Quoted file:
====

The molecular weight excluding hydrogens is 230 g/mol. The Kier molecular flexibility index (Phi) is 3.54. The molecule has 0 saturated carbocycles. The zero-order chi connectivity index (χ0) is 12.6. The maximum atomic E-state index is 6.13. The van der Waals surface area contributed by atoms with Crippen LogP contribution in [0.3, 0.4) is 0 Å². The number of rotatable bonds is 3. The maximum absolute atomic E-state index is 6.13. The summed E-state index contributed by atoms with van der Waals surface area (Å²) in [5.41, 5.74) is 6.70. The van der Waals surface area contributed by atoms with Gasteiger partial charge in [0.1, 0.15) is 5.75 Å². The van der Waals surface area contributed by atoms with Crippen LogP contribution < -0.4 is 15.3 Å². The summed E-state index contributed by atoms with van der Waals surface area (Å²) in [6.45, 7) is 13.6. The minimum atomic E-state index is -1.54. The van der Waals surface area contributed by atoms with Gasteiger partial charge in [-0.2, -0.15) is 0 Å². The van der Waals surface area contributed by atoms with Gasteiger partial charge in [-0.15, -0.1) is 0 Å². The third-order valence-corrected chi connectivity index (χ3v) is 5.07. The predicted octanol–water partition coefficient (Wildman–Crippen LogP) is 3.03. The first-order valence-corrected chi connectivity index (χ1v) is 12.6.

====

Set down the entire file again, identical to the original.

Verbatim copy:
The molecular weight excluding hydrogens is 230 g/mol. The Kier molecular flexibility index (Phi) is 3.54. The molecule has 0 saturated carbocycles. The zero-order chi connectivity index (χ0) is 12.6. The maximum atomic E-state index is 6.13. The van der Waals surface area contributed by atoms with Crippen LogP contribution in [0.3, 0.4) is 0 Å². The number of rotatable bonds is 3. The maximum absolute atomic E-state index is 6.13. The summed E-state index contributed by atoms with van der Waals surface area (Å²) in [5.41, 5.74) is 6.70. The van der Waals surface area contributed by atoms with Gasteiger partial charge in [0.1, 0.15) is 5.75 Å². The van der Waals surface area contributed by atoms with Crippen LogP contribution < -0.4 is 15.3 Å². The summed E-state index contributed by atoms with van der Waals surface area (Å²) in [6.45, 7) is 13.6. The minimum atomic E-state index is -1.54. The van der Waals surface area contributed by atoms with Gasteiger partial charge in [-0.2, -0.15) is 0 Å². The van der Waals surface area contributed by atoms with Gasteiger partial charge in [-0.15, -0.1) is 0 Å². The third-order valence-corrected chi connectivity index (χ3v) is 5.07. The predicted octanol–water partition coefficient (Wildman–Crippen LogP) is 3.03. The first-order valence-corrected chi connectivity index (χ1v) is 12.6.